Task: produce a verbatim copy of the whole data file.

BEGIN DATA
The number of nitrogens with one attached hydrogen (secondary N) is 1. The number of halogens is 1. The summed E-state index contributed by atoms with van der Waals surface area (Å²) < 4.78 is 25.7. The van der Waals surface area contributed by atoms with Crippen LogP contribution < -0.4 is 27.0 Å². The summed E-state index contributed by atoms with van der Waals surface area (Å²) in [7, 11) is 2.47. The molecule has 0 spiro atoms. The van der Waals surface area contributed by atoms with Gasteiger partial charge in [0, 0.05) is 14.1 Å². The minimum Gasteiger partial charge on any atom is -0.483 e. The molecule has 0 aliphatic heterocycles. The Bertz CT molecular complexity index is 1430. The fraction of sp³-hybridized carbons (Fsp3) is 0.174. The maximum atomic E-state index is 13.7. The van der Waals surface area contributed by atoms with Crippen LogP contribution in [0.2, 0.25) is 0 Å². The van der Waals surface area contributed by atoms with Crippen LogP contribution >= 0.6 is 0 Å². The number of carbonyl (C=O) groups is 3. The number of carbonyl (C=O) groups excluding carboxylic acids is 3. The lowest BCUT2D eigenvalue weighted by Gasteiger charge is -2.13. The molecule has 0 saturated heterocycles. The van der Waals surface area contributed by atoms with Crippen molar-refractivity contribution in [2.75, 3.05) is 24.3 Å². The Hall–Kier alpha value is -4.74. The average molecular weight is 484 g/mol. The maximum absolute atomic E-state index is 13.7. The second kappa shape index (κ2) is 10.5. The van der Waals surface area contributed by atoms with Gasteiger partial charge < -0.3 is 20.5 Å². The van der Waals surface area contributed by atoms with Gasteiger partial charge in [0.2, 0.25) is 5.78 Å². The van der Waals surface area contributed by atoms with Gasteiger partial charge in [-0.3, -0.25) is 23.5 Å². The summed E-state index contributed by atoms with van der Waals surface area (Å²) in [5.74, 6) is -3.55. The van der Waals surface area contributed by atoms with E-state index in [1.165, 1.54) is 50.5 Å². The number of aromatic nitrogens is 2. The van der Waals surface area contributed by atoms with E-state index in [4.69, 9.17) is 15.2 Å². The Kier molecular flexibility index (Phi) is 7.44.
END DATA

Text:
The number of nitrogens with one attached hydrogen (secondary N) is 1. The number of halogens is 1. The summed E-state index contributed by atoms with van der Waals surface area (Å²) < 4.78 is 25.7. The van der Waals surface area contributed by atoms with Crippen LogP contribution < -0.4 is 27.0 Å². The summed E-state index contributed by atoms with van der Waals surface area (Å²) in [7, 11) is 2.47. The molecule has 0 spiro atoms. The van der Waals surface area contributed by atoms with Gasteiger partial charge in [0, 0.05) is 14.1 Å². The minimum Gasteiger partial charge on any atom is -0.483 e. The molecule has 0 aliphatic heterocycles. The Bertz CT molecular complexity index is 1430. The fraction of sp³-hybridized carbons (Fsp3) is 0.174. The maximum atomic E-state index is 13.7. The van der Waals surface area contributed by atoms with Crippen LogP contribution in [0.2, 0.25) is 0 Å². The van der Waals surface area contributed by atoms with Crippen LogP contribution >= 0.6 is 0 Å². The number of carbonyl (C=O) groups is 3. The number of carbonyl (C=O) groups excluding carboxylic acids is 3. The lowest BCUT2D eigenvalue weighted by Gasteiger charge is -2.13. The molecule has 0 saturated heterocycles. The van der Waals surface area contributed by atoms with Crippen molar-refractivity contribution in [2.75, 3.05) is 24.3 Å². The Hall–Kier alpha value is -4.74. The average molecular weight is 484 g/mol. The maximum absolute atomic E-state index is 13.7. The second kappa shape index (κ2) is 10.5. The van der Waals surface area contributed by atoms with Gasteiger partial charge < -0.3 is 20.5 Å². The van der Waals surface area contributed by atoms with Gasteiger partial charge in [0.2, 0.25) is 5.78 Å². The van der Waals surface area contributed by atoms with Gasteiger partial charge in [-0.3, -0.25) is 23.5 Å². The summed E-state index contributed by atoms with van der Waals surface area (Å²) in [5.74, 6) is -3.55. The van der Waals surface area contributed by atoms with E-state index in [1.165, 1.54) is 50.5 Å². The number of aromatic nitrogens is 2. The van der Waals surface area contributed by atoms with E-state index in [4.69, 9.17) is 15.2 Å². The Kier molecular flexibility index (Phi) is 7.44.